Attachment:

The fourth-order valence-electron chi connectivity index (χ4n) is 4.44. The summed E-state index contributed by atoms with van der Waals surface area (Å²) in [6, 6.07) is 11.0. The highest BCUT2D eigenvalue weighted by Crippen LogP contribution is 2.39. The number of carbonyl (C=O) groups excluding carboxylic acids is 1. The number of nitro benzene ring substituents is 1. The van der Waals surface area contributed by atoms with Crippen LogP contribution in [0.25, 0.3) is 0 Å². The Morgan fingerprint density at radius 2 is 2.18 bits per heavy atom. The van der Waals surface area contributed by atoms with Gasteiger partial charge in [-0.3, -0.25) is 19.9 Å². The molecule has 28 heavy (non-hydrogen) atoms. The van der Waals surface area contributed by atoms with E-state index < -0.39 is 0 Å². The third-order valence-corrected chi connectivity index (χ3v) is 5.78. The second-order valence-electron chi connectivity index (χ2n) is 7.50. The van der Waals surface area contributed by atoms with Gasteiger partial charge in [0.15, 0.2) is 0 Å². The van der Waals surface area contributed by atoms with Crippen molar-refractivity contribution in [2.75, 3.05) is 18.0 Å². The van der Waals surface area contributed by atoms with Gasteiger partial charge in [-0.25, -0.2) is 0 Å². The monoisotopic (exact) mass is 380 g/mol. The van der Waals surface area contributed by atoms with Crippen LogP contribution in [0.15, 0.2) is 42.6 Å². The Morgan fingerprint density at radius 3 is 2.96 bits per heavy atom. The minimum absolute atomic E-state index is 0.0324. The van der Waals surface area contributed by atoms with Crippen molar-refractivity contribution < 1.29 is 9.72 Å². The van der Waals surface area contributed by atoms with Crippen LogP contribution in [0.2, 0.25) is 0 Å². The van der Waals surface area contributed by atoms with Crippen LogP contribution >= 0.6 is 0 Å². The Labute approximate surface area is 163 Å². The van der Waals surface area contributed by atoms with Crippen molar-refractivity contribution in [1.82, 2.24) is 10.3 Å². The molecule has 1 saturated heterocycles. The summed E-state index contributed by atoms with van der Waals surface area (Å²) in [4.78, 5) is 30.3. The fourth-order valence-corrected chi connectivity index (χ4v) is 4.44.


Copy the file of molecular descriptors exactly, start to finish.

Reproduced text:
The fourth-order valence-electron chi connectivity index (χ4n) is 4.44. The summed E-state index contributed by atoms with van der Waals surface area (Å²) in [6, 6.07) is 11.0. The highest BCUT2D eigenvalue weighted by Crippen LogP contribution is 2.39. The number of carbonyl (C=O) groups excluding carboxylic acids is 1. The number of nitro benzene ring substituents is 1. The van der Waals surface area contributed by atoms with Crippen LogP contribution in [0.25, 0.3) is 0 Å². The Morgan fingerprint density at radius 2 is 2.18 bits per heavy atom. The van der Waals surface area contributed by atoms with Gasteiger partial charge in [-0.3, -0.25) is 19.9 Å². The molecule has 28 heavy (non-hydrogen) atoms. The van der Waals surface area contributed by atoms with E-state index < -0.39 is 0 Å². The third-order valence-corrected chi connectivity index (χ3v) is 5.78. The second-order valence-electron chi connectivity index (χ2n) is 7.50. The van der Waals surface area contributed by atoms with Gasteiger partial charge in [0.15, 0.2) is 0 Å². The van der Waals surface area contributed by atoms with Crippen molar-refractivity contribution in [2.75, 3.05) is 18.0 Å². The van der Waals surface area contributed by atoms with Gasteiger partial charge in [-0.25, -0.2) is 0 Å². The monoisotopic (exact) mass is 380 g/mol. The van der Waals surface area contributed by atoms with Crippen LogP contribution in [0.15, 0.2) is 42.6 Å². The Morgan fingerprint density at radius 3 is 2.96 bits per heavy atom. The minimum absolute atomic E-state index is 0.0324. The van der Waals surface area contributed by atoms with Crippen molar-refractivity contribution < 1.29 is 9.72 Å². The van der Waals surface area contributed by atoms with Crippen LogP contribution in [0.2, 0.25) is 0 Å². The van der Waals surface area contributed by atoms with Crippen LogP contribution >= 0.6 is 0 Å². The Labute approximate surface area is 163 Å². The van der Waals surface area contributed by atoms with Crippen molar-refractivity contribution in [1.82, 2.24) is 10.3 Å². The molecule has 1 saturated heterocycles. The summed E-state index contributed by atoms with van der Waals surface area (Å²) in [4.78, 5) is 30.3. The fourth-order valence-corrected chi connectivity index (χ4v) is 4.44.